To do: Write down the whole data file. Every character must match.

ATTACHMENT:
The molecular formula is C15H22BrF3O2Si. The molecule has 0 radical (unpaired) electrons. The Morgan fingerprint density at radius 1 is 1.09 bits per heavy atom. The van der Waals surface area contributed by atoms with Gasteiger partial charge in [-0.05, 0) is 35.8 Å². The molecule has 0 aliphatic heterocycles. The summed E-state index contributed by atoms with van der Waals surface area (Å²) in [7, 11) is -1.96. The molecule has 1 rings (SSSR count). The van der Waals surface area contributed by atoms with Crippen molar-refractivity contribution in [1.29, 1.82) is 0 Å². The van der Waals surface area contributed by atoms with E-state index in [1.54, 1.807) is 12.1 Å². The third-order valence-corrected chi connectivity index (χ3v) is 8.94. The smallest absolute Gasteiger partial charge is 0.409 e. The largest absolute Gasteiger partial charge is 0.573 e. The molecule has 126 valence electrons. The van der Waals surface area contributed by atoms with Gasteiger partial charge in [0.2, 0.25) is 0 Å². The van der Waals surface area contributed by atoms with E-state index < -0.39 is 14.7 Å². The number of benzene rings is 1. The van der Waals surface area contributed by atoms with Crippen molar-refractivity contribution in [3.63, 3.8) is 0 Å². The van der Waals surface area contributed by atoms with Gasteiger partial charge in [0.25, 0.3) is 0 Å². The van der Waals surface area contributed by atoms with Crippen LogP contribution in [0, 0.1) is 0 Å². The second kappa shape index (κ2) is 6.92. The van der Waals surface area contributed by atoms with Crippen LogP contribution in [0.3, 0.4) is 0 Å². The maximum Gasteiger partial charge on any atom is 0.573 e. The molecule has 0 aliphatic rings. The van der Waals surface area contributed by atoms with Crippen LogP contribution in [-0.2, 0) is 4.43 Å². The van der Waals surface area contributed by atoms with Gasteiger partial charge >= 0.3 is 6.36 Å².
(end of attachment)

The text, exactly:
The molecular formula is C15H22BrF3O2Si. The molecule has 0 radical (unpaired) electrons. The Morgan fingerprint density at radius 1 is 1.09 bits per heavy atom. The van der Waals surface area contributed by atoms with Gasteiger partial charge in [-0.05, 0) is 35.8 Å². The molecule has 0 aliphatic heterocycles. The summed E-state index contributed by atoms with van der Waals surface area (Å²) in [7, 11) is -1.96. The molecule has 1 rings (SSSR count). The van der Waals surface area contributed by atoms with Crippen molar-refractivity contribution in [1.29, 1.82) is 0 Å². The van der Waals surface area contributed by atoms with E-state index in [1.54, 1.807) is 12.1 Å². The third-order valence-corrected chi connectivity index (χ3v) is 8.94. The smallest absolute Gasteiger partial charge is 0.409 e. The largest absolute Gasteiger partial charge is 0.573 e. The molecule has 126 valence electrons. The van der Waals surface area contributed by atoms with Gasteiger partial charge in [0.2, 0.25) is 0 Å². The van der Waals surface area contributed by atoms with E-state index < -0.39 is 14.7 Å². The number of benzene rings is 1. The van der Waals surface area contributed by atoms with Crippen molar-refractivity contribution in [3.63, 3.8) is 0 Å². The van der Waals surface area contributed by atoms with Gasteiger partial charge in [0.25, 0.3) is 0 Å². The van der Waals surface area contributed by atoms with Crippen LogP contribution in [0, 0.1) is 0 Å². The second kappa shape index (κ2) is 6.92. The van der Waals surface area contributed by atoms with Crippen LogP contribution in [0.3, 0.4) is 0 Å². The maximum Gasteiger partial charge on any atom is 0.573 e. The molecule has 0 aliphatic rings. The van der Waals surface area contributed by atoms with Crippen LogP contribution in [-0.2, 0) is 4.43 Å². The van der Waals surface area contributed by atoms with Gasteiger partial charge >= 0.3 is 6.36 Å².